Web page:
Raising children is one of the most difficult jobs on the planet, at least that is what I have heard and am only beginning to experience myself with a 9 month old daughter. I have had numerous conversations with parents who seem to be frustrated with parenting, as it seems raising kids today is much more difficult than in past generations. From tantrums, to fighting with siblings, to blatant disobedience, parents seem at a loss for why their kids won't go to sleep when it's bed time, won't eat their food, and act like a deranged maniac in public.Why does today's generation of children seem more "strong willed" (whatever that means) than when we were kids?
Generally, there are two main approaches to parenting that most parents in our culture follow. The first style of parenting is less popular but is what many of today's younger parents grew up with, which was a "do it because I said so" style of parenting - a John Wayne-ish authoritarian (borderline tyranical) style. This first style focuses on strict obedience to authority, usually by spankings, intimidation, and discipline; it is a "do it or else" approach to parenting. This approach did produce some results in the past, but in today's culture has proven to be largely ineffective. Today's parents are a part of the generation that threw off authority. The racial and anti-war protests of the 1960's radically affected societie's view of authority. Individual autonomy is now a virtue that largely goes unchallenged. Children raised under this mentality no longer stand in line quietly and patiently. They no longer ask for permission to talk. Also, inevitably, they no longer fear the consequences of talking back to their parents. Sometimes Christians will still try the authoritarian style of parenting but only end up frustrated with it's deficiencies. This approach used to get children to be externally obedient, but even in the past when children listened to authority it was a bad method of parenting. It's simplicity was convenient but it's effects were devastating.
The reason that the authoritarian/tyrannical style of parenting is bad, even if it gets the child to obey, is because external obedience is not the only goal of parenting, or at least it shouldn't be. The goal of parenting is to guide and shape a child's heart to not only be externally obedient, but internally as well. A child can learn to obey parental commands but in their heart be full of anger and selfishness, and if parents focus only on external obedience they will raise children who know how to mask their selfish behavior behind external obedience; this is not what we want for our children. So, the authoritarian style doesn't work which leads parents to another style which is worse but more common today; the peace seeking wimp style of parenting.
When writing this article, I struggled over whether or not "wimp" was too harsh of a term; but in the end I decided its bluntness was necessary to convey the devastation that this commonplace parenting method has upon a home. The wimp style of parenting does whatever is necessary to stop a tantrum as soon as possible. For these kinds of parents "no" doesn't really mean "no", it means if I have to tell you five more times then you are going to get a "time out" (or even worse a "time in") which usually involves being sent to their room to play with toys instead of in the living room - it's often just a break for the parent. These kind of parents struggle to understand why their child won't go sleep at night or obey when they have been told numerous times not to do something: like play with things that are not toys. This style of parenting wants peace above anything else, and because of it they will do whatever is necessary to pacify or distract their child to end an outburst as quickly as possible. When their child throws a fit at the grocery store over a candy bar, they usually tell them no several times, and then promptly give in and give the child what they want for the sake of peace. This approach to parenting often says things like, "if you eat all your food then you can have ice cream", and even worse, when the child doesn't eat all their food and begins to throw a fit about not getting the ice cream, the parent quickly changes the original terms to "if you eat just three more bites then you can have ice cream." This kind of parent doesn't use situations like this as an opportunity to teach their child correctly, instead they teach their children to have a self entitlement mindset and that when mom or dad says "no", if they put up enough of a fuss, they can get what they want. Along with this parenting style children often hear things like, "you can be whatever you want to be" and "you are special (snowflake...) and different than everyone else." But the reality is that their child can't be whatever they want. A boy who grows up to be 5ft and 135 pound is never going to be an NFL linebacker. Teaching our kids these kinds of things furthers the idea that they are better than everyone else, and that they deserve everything.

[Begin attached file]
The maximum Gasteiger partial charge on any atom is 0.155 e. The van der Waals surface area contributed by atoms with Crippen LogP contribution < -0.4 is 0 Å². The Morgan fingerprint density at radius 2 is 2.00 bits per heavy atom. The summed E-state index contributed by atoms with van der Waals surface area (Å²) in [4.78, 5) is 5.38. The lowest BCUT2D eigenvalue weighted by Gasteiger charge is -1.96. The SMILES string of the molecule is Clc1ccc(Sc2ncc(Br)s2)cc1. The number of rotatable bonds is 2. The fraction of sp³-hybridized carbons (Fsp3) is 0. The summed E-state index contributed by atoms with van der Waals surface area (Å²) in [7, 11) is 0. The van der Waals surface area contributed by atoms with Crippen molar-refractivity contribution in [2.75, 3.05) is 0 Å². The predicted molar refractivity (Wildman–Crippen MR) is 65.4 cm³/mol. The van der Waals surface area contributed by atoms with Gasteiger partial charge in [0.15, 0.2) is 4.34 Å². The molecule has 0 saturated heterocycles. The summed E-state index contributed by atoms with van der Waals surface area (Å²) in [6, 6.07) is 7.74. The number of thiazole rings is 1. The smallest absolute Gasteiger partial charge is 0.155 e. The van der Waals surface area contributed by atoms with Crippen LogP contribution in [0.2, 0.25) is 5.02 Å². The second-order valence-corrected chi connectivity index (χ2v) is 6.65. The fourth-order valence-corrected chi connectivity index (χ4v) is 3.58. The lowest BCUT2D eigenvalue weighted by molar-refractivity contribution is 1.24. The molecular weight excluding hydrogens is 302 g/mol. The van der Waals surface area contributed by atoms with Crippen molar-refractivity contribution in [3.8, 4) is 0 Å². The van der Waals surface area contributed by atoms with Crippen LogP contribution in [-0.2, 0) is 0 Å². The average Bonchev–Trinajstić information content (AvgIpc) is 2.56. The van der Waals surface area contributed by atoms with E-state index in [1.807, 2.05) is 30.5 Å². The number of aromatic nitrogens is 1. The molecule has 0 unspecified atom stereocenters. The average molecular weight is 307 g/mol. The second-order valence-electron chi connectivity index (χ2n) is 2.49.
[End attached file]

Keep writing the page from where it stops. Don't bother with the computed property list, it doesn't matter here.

The problems with the wimp style of parenting are blatantly obvious, but still, why do so many parents today end up following this approach? Well, put simply, they don't want to parent, not really; they really want peace at any cost. Think back to the child who was rewarded ice cream for rebelling. The child was clearly rebelling against the parents' authority, but the parents didn't believe that dealing with the rebellion head on was worth the hassle (worth parenting over). There are numerous situations where these parents teach their children that what mom or dad says is an option: things like stay off the stairs, to stay out of the cuboards, to don't play with the glass vase, to put your toys away, etc. The wimp style of parenting teaches the child that the world revolves around their needs and desires, but it doesn't. The child is continually being taught that if they throw a big enough tantrum they can manipulate the parents into doing what they want - it is a constant game of chicken in which the child usually wins in some way or another. For these parents everything is about their kids; the day at the zoo isn't about the family spending time together at the zoo, it's about little Billy or Susy having the time of their life; the entire event is orchestrated around them instead of the family.